The Texas legislature created the Office of the Inspector General within a reorganized and strengthened Health and Human Services Commission in 2003 as a way to address fraud. The system created a new authority with strong investigative powers, direct accountability to the governor and clear legislative oversight. Since 2003, the inspector general claims to have saved the state more than $4.6 billion both through fraud prevention and through recovery of improper payments.
That reform effort born in Austin soon found its way to Albany, N.Y.
Sen. Kemp Hannon, chair of the New York Senate Health Committee, said his state was losing billions through Medicaid fraud and invited the Texas inspector general to testify.
Hannon and Senate Majority Leader Dean Skelos subsequently led a successful effort in 2006 to pass the most sweeping Medicaid fraud legislation enacted by any state to that date. The legislation created an independent Medicaid inspector general and made new investments in a host of data systems and procedures designed to expand the scrutiny of claims before they are paid.
“The results were staggering,” Hannon said.
The inspector general recovered more than $1 billion in the first few years, Hannon said. The target for savings in the 2014 fiscal year, he said, is $1.1 billion, including $809 million in cost avoidance.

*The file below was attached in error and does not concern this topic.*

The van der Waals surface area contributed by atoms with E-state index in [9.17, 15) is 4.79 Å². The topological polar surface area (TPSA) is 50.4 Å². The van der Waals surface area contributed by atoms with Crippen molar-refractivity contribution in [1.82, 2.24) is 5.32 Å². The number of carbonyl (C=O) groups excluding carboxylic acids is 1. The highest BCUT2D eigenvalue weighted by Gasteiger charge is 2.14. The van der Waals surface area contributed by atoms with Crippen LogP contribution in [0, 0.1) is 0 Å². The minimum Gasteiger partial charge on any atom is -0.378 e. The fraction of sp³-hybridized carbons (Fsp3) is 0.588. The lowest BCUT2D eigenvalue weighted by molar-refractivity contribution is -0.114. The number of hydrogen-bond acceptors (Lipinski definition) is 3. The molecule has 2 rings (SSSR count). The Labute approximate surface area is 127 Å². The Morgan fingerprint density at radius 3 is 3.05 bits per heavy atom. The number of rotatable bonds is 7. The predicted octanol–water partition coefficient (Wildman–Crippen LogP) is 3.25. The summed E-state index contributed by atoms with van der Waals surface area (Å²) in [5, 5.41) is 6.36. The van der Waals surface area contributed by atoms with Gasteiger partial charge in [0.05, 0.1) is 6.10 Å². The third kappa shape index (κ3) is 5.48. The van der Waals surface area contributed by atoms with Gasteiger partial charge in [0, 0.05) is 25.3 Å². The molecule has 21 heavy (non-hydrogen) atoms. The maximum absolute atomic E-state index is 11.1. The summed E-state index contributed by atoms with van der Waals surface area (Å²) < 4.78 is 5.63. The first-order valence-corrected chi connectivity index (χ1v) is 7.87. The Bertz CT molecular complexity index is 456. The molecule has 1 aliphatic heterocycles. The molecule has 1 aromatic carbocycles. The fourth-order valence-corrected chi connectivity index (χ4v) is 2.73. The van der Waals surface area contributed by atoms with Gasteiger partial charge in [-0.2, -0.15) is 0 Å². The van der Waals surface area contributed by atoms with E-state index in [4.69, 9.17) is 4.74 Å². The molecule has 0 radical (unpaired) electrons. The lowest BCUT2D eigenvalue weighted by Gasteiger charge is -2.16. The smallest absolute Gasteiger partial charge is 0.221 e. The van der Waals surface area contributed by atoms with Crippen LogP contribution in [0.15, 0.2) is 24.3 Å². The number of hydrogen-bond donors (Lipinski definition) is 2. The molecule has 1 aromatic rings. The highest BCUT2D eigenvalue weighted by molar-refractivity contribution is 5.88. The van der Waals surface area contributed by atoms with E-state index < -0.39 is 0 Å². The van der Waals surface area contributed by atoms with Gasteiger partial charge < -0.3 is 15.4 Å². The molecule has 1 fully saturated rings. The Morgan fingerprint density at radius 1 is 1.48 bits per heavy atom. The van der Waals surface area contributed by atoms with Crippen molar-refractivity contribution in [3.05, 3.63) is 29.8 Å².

“The key to our success was making the IG independent and directly accountable to the governor,” said Hannon.
New York is one of the few states that provide a hard estimate of the dollar amounts saved from preventing fraud on the front end. This type of data is essential for allocating resources to the most effective strategies to weed out improper payments, such as systems to check providers against national lists of providers banned from Medicare and to check to see if patients are eligible for care from other insurance providers.
According to Hannon, who was appointed to Gov. Andrew Cuomo’s Medicaid Redesign Team in 2011, the state is now focusing on ensuring vigorous fraud oversight in managed care as part of a larger Medicaid reform effort designed to save $17 billion over the next five years.

Evidence For Reform

While the federal government is helping states address Medicaid fraud through increased funding and staff training, the New York and Texas experiences demonstrate that there is no substitute for legislative leadership for forging state-specific solutions. Until recently, individual state reform efforts were largely disconnected and lacked a comprehensive resource to highlight evidence-based reform ideas.
In January, The Pew Center on the States launched an aggressive effort to meet this important need.
Drawing on reports from the CMS, Pew has built a database, available here, that makes it simple to learn about anti-fraud and abuse strategies used in a specific state or at different stages in Medicaid’s interactions with providers and patients. The Pew database centralizes hundreds of anti-fraud and abuse practices, including policy approaches from 49 states and the District of Columbia.
“States have identified hundreds of promising anti-fraud and abuse practices,” said Kavita Choudhry, research manager for the State Health Care Spending Project. “Our aim is to make it simple for lawmakers to learn about these strategies and take steps to ensure that more of their Medicaid dollars go toward care that improves patients’ health.”